I've been following along here and chugging on it. I think Eliott is reading the scene wrong (but the scene has problems). Keiko's first assumption is that Molly would stay with Miles and Miles had already assumed Keiko would want to take her. To me that, and this story, is the opposite of sexist. Especially for the 90s. So is it sexist that Keiko ends up taking her? No. And just the fact that it was a possibility that Miles would keep her is enough for me. Especially since this was a clunky "write them off" plot device.

To me it's way more problematic that there really isn't anything to do with her! I how she goes to school on Bajor because there sure as hell isn't one on the station.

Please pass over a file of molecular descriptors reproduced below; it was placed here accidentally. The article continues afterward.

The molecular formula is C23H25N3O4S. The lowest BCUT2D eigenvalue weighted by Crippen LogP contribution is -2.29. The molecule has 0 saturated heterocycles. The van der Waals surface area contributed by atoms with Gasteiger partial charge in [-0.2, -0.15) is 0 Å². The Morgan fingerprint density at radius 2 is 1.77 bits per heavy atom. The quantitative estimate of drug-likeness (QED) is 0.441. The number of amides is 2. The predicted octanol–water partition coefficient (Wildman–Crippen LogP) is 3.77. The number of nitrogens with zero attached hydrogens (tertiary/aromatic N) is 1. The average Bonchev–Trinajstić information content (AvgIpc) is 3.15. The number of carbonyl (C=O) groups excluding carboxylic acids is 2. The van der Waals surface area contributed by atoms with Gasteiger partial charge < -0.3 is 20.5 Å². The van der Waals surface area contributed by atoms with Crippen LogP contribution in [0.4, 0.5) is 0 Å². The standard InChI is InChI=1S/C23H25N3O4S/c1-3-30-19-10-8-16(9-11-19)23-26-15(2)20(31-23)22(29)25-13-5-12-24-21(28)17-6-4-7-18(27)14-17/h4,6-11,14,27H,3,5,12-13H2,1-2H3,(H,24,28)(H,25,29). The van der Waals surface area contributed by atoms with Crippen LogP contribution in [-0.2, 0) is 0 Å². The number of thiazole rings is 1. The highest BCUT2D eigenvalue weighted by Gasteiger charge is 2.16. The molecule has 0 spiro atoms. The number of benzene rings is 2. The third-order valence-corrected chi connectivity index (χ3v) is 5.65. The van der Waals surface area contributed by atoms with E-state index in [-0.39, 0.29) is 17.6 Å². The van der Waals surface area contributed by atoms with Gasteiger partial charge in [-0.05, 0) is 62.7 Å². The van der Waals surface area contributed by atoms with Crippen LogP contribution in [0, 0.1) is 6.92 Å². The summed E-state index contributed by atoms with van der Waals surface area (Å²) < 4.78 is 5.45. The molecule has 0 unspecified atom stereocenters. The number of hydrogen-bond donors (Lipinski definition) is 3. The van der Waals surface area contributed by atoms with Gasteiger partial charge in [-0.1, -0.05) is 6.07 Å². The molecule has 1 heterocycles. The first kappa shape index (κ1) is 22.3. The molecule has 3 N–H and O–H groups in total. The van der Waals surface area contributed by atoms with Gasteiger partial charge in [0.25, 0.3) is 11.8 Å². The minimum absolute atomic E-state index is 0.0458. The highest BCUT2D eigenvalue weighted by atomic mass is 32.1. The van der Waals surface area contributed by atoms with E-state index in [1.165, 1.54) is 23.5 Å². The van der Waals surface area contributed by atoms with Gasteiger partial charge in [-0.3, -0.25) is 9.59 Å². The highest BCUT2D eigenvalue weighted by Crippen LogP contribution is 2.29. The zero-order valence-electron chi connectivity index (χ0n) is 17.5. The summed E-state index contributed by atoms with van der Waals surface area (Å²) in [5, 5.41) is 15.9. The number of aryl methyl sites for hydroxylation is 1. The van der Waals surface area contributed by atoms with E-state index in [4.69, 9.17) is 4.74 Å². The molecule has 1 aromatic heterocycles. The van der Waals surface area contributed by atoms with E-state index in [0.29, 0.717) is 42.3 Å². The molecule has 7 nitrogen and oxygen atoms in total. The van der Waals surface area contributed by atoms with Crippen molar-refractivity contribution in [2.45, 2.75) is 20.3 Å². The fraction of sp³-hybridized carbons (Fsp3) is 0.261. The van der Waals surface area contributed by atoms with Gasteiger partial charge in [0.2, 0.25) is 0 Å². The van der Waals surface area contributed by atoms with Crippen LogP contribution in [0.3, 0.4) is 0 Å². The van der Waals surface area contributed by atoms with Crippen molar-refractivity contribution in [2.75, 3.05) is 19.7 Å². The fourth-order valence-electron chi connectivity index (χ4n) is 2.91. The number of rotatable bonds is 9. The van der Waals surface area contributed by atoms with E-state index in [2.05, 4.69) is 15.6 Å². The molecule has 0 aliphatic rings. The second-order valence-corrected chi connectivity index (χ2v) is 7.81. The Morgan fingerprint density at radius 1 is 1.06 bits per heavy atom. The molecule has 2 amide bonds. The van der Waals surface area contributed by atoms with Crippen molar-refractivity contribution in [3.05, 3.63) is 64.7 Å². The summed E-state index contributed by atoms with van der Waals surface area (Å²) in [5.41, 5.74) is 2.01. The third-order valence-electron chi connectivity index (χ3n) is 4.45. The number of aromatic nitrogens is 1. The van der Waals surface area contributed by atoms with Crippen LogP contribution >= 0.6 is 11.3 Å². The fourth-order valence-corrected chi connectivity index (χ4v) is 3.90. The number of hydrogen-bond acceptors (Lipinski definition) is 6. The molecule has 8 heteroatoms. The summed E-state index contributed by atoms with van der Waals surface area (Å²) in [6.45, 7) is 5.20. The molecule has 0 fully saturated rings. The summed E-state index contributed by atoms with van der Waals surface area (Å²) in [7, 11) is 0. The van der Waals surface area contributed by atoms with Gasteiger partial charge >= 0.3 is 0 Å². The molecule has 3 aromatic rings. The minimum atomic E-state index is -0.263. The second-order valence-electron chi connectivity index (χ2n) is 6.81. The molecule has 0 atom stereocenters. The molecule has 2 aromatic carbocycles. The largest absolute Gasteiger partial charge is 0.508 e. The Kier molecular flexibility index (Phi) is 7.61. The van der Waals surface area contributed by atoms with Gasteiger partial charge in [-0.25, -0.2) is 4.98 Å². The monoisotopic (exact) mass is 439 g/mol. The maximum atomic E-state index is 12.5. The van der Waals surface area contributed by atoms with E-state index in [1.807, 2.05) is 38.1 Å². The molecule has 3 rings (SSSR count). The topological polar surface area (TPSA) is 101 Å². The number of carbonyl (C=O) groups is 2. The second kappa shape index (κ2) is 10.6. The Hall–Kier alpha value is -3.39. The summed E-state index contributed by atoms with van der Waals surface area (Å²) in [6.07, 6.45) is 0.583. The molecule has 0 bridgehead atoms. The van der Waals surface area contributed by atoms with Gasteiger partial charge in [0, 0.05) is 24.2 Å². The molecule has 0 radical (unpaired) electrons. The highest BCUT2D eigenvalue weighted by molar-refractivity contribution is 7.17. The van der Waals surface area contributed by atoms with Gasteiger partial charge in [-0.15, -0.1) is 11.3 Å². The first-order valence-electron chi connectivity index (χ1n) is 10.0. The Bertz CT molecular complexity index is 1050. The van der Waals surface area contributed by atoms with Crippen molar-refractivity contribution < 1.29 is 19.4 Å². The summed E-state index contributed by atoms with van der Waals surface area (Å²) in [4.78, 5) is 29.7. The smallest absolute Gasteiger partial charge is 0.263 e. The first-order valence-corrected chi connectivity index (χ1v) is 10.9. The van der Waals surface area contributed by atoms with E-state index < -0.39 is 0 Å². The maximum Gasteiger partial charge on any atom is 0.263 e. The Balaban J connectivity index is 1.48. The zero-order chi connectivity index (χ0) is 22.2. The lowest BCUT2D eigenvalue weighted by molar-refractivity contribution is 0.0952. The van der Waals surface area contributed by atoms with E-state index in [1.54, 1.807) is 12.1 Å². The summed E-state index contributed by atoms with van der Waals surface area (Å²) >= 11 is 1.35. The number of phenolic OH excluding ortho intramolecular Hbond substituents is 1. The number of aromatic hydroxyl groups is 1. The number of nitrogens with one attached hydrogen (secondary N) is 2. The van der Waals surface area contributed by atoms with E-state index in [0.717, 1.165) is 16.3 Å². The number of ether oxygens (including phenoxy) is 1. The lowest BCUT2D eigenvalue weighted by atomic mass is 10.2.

And I say this as a really nurturing Dad who rolls his eyes hard when people say it's nice that I babysit. No, I parent thanks. I kiss booboos, give baths, change diapers and am currently reading this to stay awake next to my little one while I sing her to sleep.

Keiko thinks that Miles intends for her to go without Molly. That comment alone goes a long way for me.
Elliott
Thu, Sep 20, 2018, 2:59pm (UTC -6)
@Jason R

That's not a fair analogy. The ubiquity of Christmas Carols does not exclude the existence of Jewish people. Seeing heterosexual people in relationships does not exclude the existence of other sexualities. That's not the point. When media goes out of its way to erase you (like insisting that a fucking dog in a kids' movie is definitely not gay), that's making a statement. Trek is a great example of this, in positive and negative ways--there are no Christians or Jews or Muslims in the 24th century. This is a deliberate statement. Likewise, there are no queer people in the future. Depending on whom you ask, either or both of these are upsetting
Robert
Thu, Sep 20, 2018, 3:52pm (UTC -6)